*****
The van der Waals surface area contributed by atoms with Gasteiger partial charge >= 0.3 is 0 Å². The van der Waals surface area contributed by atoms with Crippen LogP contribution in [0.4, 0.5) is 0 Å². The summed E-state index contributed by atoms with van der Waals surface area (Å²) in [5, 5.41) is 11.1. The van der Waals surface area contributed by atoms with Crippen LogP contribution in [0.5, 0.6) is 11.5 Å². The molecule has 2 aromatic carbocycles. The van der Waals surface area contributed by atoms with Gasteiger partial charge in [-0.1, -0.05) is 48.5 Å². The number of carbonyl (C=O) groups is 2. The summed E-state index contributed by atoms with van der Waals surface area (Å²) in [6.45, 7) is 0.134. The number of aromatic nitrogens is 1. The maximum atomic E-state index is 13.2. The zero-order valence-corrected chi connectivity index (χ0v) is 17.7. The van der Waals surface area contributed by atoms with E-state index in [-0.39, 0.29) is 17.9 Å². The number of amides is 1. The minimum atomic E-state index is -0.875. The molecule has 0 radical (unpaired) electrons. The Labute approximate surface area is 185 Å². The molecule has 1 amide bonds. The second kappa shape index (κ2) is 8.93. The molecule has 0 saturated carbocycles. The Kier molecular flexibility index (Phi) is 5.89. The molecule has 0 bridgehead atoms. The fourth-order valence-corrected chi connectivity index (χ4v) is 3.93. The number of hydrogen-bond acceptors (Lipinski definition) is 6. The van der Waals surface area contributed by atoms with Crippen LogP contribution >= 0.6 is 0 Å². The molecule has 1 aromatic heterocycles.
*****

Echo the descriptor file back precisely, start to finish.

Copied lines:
The van der Waals surface area contributed by atoms with Gasteiger partial charge >= 0.3 is 0 Å². The van der Waals surface area contributed by atoms with Crippen LogP contribution in [0.4, 0.5) is 0 Å². The summed E-state index contributed by atoms with van der Waals surface area (Å²) in [5, 5.41) is 11.1. The van der Waals surface area contributed by atoms with Crippen LogP contribution in [0.5, 0.6) is 11.5 Å². The molecule has 2 aromatic carbocycles. The van der Waals surface area contributed by atoms with Gasteiger partial charge in [-0.1, -0.05) is 48.5 Å². The number of carbonyl (C=O) groups is 2. The summed E-state index contributed by atoms with van der Waals surface area (Å²) in [6.45, 7) is 0.134. The number of aromatic nitrogens is 1. The maximum atomic E-state index is 13.2. The zero-order valence-corrected chi connectivity index (χ0v) is 17.7. The van der Waals surface area contributed by atoms with E-state index in [-0.39, 0.29) is 17.9 Å². The number of amides is 1. The minimum atomic E-state index is -0.875. The molecule has 0 radical (unpaired) electrons. The Labute approximate surface area is 185 Å². The molecule has 1 amide bonds. The second kappa shape index (κ2) is 8.93. The molecule has 0 saturated carbocycles. The Kier molecular flexibility index (Phi) is 5.89. The molecule has 0 bridgehead atoms. The fourth-order valence-corrected chi connectivity index (χ4v) is 3.93. The number of hydrogen-bond acceptors (Lipinski definition) is 6. The van der Waals surface area contributed by atoms with Crippen LogP contribution >= 0.6 is 0 Å². The molecule has 1 aromatic heterocycles.